Send comments or corrections (only for the HTML version of this file) to Doug Massey ([email protected]).
You can receive a copy of this file via E-mail by sending your local Judge a message with "get info.asia" in the body.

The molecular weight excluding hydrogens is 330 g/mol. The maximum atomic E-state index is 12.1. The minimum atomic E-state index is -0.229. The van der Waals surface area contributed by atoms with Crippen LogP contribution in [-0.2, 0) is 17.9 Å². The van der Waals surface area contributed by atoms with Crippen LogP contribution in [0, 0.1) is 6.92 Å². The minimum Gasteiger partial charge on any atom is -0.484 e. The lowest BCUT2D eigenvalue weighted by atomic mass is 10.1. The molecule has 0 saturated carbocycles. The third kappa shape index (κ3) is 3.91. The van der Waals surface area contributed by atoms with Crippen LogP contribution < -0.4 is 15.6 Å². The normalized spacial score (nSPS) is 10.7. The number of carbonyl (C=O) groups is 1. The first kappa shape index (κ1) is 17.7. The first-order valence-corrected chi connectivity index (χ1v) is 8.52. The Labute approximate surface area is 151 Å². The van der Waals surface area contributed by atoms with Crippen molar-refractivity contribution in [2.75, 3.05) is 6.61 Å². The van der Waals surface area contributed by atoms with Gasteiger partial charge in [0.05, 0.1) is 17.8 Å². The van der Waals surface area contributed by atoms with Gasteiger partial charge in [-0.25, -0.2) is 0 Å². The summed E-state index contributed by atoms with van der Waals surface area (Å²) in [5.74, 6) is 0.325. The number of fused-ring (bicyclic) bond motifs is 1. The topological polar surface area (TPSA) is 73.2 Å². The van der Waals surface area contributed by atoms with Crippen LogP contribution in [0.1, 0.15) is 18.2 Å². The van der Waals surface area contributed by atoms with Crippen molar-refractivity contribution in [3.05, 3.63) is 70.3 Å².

Asian Diplomacy was originally conceived of and created by David Lawler, updated and modified by Peter Baer. Territory chart revised by Will Wible. This variant has undergone extensive development and playtesting over more than four years. Several email and quite a few live games later, here are the results. Note that there are absolutely no rule changes from the standard Dip rulebook. Just a new map. Comments: canals are similar to Constantinople in the regular Vanilla game; ie fleets and armies may cross, but only one may be occupying the territory at a time. Asian Diplomacy has almost no historical basis. The original designers of the variant said "It is VERY well balanced, which should be the final criteria for a wargame. All powers have equal chances to win." However, experience says that this is not the case. Some powers are much stronger than others. It is also very easy to stalemate the game, which makes solo wins unlikely, and draws much more likely. Map An ASCII version of the map is available from the judge as the file asia.asc. A PostScript map is still under development. The interconnectivities between the provinces, and the abbreviations for the provinces, can be found in the file map.asia, or on the ASCII map (asia.asc). Many provinces have a few abbreviations that are acceptable; for example, ura and ural for urals. Most provinces can be abbreviated by the first 3 letters of the name, exceptions to this rule are: eas East Africa Sea esb East Siberia ecs East China Sea eio East Indian Ocean eme,emed Eastern Mediterranean hkg,hk Hong Kong hon Honshu irn Iran irq Iraq jav Java jvs Javan Sea scs South China Sea sio South Indian Ocean tha Thailand ths Thai Sea Other acceptable abbreviations are in the map.asia file; if in doubt you can always spell out the name in full. Countries and Starting Positions There are 7 nations. As with Youngstown, there are 2 nations beginning with the letter "I"; once again, the letter "N" is used for India. "I" is used by Indonesia. The starting positions are: China India Indonesia Japan A Beijing A Calcutta F Borneo F Hokkaido A Tibet A Delhi F Java F Honshu F Shanghai F Bombay F Sumatra A Manchuria F Philippines Russia Siberia Persia A Moscow A Irkutsk A Iran A Sevastopol F Kamchatka A Iraq F St Petersburg A West Siberia F Arabia (east coast) Victory Conditions 40 territories are marked as supply centers, and 21 are needed to win. Programmed for the judge by Nicholas Fitzpatrick